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A low-fat diet supplemented with fish oil reduces inflammation and cancer proliferation in men with prostate cancer

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Previous studies have shown that reducing intake of omega-6 fatty acids and increasing consumption of omega-3 rich fish oil delay the development and progression of prostate cancer. However epidemiologic and observational studies have yielded mixed results. A recent study published in the journal Cancer Prevention Research has found that men with prostate cancer consuming a low fat diet combined with fish oil supplements have a reduced risk of cancer recurrence.

The study included 48 prostate cancer patients assigned either a low-fat diet (15% Kcal from fat) supplemented with fish oil (LFFO), or a high-fat (40% Kcal from fat) western diet (Control). Researchers measured pro-inflammatory compounds in excised prostate cancer tissue and determined the cell cycle progression (CCP) score, which is used to predict cancer recurrence.

Analysis showed that in the LFFO group, there was a decline in the inflammatory marker 15(S)-HETE of 7.2%, but a rise of 24.7% in the control group. Other markers of inflammation (LTB4) were also significantly reduced in the LFFO group but not in the control group. The LFFO group had a significantly lower CCP score versus the control group.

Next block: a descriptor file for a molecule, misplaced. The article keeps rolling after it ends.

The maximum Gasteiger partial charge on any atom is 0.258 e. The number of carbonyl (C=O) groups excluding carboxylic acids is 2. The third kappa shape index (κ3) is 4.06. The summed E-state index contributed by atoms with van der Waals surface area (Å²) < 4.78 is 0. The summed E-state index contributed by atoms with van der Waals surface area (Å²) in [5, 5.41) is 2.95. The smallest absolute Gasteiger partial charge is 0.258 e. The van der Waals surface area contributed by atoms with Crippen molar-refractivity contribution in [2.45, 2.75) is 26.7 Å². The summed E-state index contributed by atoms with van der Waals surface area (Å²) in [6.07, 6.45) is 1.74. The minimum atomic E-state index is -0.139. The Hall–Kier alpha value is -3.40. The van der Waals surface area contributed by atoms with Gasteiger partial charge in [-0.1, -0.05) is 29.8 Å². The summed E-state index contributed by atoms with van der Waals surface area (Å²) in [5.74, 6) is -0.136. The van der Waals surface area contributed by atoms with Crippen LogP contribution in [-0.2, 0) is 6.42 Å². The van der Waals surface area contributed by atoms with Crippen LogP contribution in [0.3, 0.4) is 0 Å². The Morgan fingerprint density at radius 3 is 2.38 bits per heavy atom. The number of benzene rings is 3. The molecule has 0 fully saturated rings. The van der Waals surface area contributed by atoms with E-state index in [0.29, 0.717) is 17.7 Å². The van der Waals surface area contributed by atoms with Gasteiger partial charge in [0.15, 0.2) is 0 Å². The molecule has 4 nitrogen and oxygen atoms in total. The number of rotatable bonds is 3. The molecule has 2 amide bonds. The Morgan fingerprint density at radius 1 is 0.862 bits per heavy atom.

This study found that cancer cell proliferation scores and other markers of inflammation were significantly lower in those who consumed the low-fat fish oil diet compared to men who followed a higher fat Western diet. These results provide strong support for longer term, prospective randomized trials evaluating a low-fat fish oil diet in men with prostate cancer.

Source: Colette Galet et al. Cancer Prev Res; Jan 2014; 7(1):97-104. DOI: 10.1158/1940-6207.CAPR-13-0261.

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